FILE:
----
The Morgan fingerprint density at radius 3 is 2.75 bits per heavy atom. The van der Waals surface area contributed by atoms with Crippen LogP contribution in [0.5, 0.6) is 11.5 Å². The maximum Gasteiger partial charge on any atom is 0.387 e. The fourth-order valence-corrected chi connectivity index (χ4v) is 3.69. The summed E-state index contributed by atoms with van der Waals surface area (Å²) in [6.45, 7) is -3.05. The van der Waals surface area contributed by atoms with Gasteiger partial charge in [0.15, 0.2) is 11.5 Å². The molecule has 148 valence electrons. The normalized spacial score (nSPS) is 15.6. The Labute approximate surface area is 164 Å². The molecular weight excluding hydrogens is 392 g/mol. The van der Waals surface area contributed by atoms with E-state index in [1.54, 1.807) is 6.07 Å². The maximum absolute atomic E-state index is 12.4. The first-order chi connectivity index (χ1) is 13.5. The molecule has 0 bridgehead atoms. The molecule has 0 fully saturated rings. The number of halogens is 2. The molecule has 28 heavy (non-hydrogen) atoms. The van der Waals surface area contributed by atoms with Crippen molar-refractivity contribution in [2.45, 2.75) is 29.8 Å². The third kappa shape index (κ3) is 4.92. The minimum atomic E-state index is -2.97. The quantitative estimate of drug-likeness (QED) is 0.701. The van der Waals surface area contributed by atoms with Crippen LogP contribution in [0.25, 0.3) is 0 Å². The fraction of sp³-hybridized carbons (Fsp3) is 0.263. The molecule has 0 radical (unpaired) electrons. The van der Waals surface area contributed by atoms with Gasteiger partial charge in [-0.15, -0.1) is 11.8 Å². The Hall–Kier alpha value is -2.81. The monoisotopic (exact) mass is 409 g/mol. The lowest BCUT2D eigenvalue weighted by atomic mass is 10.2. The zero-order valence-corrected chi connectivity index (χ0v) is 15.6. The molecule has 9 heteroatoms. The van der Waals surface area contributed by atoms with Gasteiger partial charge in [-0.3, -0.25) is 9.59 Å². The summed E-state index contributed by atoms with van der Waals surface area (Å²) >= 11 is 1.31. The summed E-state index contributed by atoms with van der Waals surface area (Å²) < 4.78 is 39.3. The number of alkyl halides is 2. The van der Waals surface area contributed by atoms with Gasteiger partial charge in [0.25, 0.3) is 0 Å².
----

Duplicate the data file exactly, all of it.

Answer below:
The Morgan fingerprint density at radius 3 is 2.75 bits per heavy atom. The van der Waals surface area contributed by atoms with Crippen LogP contribution in [0.5, 0.6) is 11.5 Å². The maximum Gasteiger partial charge on any atom is 0.387 e. The fourth-order valence-corrected chi connectivity index (χ4v) is 3.69. The summed E-state index contributed by atoms with van der Waals surface area (Å²) in [6.45, 7) is -3.05. The van der Waals surface area contributed by atoms with Gasteiger partial charge in [0.15, 0.2) is 11.5 Å². The molecule has 148 valence electrons. The normalized spacial score (nSPS) is 15.6. The Labute approximate surface area is 164 Å². The molecular weight excluding hydrogens is 392 g/mol. The van der Waals surface area contributed by atoms with E-state index in [1.54, 1.807) is 6.07 Å². The maximum absolute atomic E-state index is 12.4. The first-order chi connectivity index (χ1) is 13.5. The molecule has 0 bridgehead atoms. The molecule has 0 fully saturated rings. The number of halogens is 2. The molecule has 28 heavy (non-hydrogen) atoms. The van der Waals surface area contributed by atoms with Crippen molar-refractivity contribution in [2.45, 2.75) is 29.8 Å². The third kappa shape index (κ3) is 4.92. The minimum atomic E-state index is -2.97. The quantitative estimate of drug-likeness (QED) is 0.701. The van der Waals surface area contributed by atoms with Crippen LogP contribution in [0.25, 0.3) is 0 Å². The fraction of sp³-hybridized carbons (Fsp3) is 0.263. The molecule has 0 radical (unpaired) electrons. The van der Waals surface area contributed by atoms with Gasteiger partial charge in [-0.15, -0.1) is 11.8 Å². The Hall–Kier alpha value is -2.81. The monoisotopic (exact) mass is 409 g/mol. The lowest BCUT2D eigenvalue weighted by atomic mass is 10.2. The zero-order valence-corrected chi connectivity index (χ0v) is 15.6. The molecule has 9 heteroatoms. The van der Waals surface area contributed by atoms with Gasteiger partial charge in [-0.3, -0.25) is 9.59 Å². The summed E-state index contributed by atoms with van der Waals surface area (Å²) >= 11 is 1.31. The summed E-state index contributed by atoms with van der Waals surface area (Å²) < 4.78 is 39.3. The number of alkyl halides is 2. The van der Waals surface area contributed by atoms with Gasteiger partial charge in [0.25, 0.3) is 0 Å².